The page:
Recruitment efforts remain active for primary care, mental health professionals
Merritt Hawkins’ 2018 Review of Physician and Advanced Practitioner Recruiting Incentives found that for the 12th straight year, family physicians are the most requested recruiting assignments, which shows hospitals, medical groups and other healthcare settings are increasingly seeking primary care help.
The second highest in demand recruitment assignments are psychiatrists for the third consecutive year, which shows the “severe shortage of mental health professionals nationwide,” Merritt Hawkins said.
Though primary care remains the most in demand, recruitment activity has picked up for medical specialists over the past three years, according to the paper.
The Merritt Hawkins report showed an increase in recruiting assignments across multiple areas, which highlights the shortages throughout healthcare. There was also an increased demand for nurse practitioners and physician assistants. Search assignments for NPs and PAs topped any one-year period since the review began 25 years ago. That echoes a recent Health Affairs study that found NPs made up about 25% of the provider workforce in rural areas and 23% in nonrural areas in 2016, up steadily from the rates in 2008.
These increases show that health organizations are looking more to NPs and PAs to deliver care and fill in primary care gaps connected to both physician shortages and the move to a team-based care approach.
The increase in medical specialist recruitment also points to the need for physicians to tackle more complicated health issues. “This trend is being driven by both population aging and by the growing prevalence of lifestyle and socially derived medical conditions commonly treated by specialists, such as obesity, diabetes, drug addiction, mental health and others,” Merritt Hawkins said.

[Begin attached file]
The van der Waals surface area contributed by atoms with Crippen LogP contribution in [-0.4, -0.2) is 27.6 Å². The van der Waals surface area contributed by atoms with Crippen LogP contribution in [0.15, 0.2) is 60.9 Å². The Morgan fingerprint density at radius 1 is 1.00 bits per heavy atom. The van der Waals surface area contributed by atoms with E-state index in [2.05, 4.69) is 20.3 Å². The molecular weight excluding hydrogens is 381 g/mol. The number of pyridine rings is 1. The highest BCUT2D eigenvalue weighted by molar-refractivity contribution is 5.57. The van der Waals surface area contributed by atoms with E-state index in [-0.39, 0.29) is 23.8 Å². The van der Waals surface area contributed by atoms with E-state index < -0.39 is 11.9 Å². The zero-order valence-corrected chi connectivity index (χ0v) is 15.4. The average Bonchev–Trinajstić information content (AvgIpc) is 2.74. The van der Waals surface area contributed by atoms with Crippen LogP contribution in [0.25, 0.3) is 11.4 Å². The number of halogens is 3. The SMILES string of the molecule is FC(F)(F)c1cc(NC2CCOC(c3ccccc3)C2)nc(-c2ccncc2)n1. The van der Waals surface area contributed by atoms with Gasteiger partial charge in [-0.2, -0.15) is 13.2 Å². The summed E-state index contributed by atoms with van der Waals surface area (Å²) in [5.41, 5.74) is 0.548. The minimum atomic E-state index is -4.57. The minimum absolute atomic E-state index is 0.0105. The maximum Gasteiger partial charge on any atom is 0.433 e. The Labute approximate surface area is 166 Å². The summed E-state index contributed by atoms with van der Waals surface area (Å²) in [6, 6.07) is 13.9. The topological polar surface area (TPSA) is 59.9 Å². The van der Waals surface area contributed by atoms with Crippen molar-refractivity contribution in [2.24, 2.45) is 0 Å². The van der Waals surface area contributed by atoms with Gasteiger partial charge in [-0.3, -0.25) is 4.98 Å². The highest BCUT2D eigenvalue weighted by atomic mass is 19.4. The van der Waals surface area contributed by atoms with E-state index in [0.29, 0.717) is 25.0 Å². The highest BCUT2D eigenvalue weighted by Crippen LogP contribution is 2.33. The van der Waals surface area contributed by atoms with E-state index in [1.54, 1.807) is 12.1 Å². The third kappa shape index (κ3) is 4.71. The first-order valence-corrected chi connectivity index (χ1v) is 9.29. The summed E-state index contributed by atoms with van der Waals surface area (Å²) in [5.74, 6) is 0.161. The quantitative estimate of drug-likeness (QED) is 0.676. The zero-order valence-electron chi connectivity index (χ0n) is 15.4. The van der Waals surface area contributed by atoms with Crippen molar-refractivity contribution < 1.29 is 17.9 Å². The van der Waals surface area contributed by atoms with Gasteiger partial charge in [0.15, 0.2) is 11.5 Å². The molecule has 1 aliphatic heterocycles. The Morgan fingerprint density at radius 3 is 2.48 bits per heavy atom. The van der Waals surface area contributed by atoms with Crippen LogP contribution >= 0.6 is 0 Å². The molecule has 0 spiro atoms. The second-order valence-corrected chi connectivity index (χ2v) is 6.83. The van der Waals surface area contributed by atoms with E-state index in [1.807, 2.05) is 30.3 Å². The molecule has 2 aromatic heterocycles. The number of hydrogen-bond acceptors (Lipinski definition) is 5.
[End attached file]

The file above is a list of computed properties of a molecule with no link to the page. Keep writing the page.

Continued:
The report found that invasive cardiologists topped the list for highest average starting physician salaries ($590,000) with orthopedic surgeons second ($533,000). Meanwhile, family medicine physicians finished at $241,000, which was well below the top specialties but was still the highest amount recorded for primary care in the review. There was also an all-time high for physician signing bonuses, which averaged $33,707.
Concerning payment structure, Merritt Hawkins found that less than 10% of total physician compensation deals with quality, despite the greater push for value-based care. This shows healthcare still has a long way to go on risk-based contracting.
Physician employment continues to become more of the norm. More than 90% of Merritt Hawkins’ search assignments were for employed practice settings. More complex payment structures involving multiple insurers have led many physicians to shy away from independent practices in favor of a hospital setting with fewer administrative tasks.
Most of the recruiting assignments in 2018 were for metro areas, with 62% for communities of 100,000 or more people. Merritt Hawkins said this is an all-time high and reflects “rising demand for medical specialists who tend to practice in larger communities.”
Meanwhile, healthcare continues to drive the U.S. economy. The Bureau of Labor Statistics said this month that healthcare has added 318,000 jobs over the past year. There were 29,000 jobs added in May, including in ambulatory care services, which increased by 18,000 jobs in a month, and hospitals, which increased by more than 6,000 positions.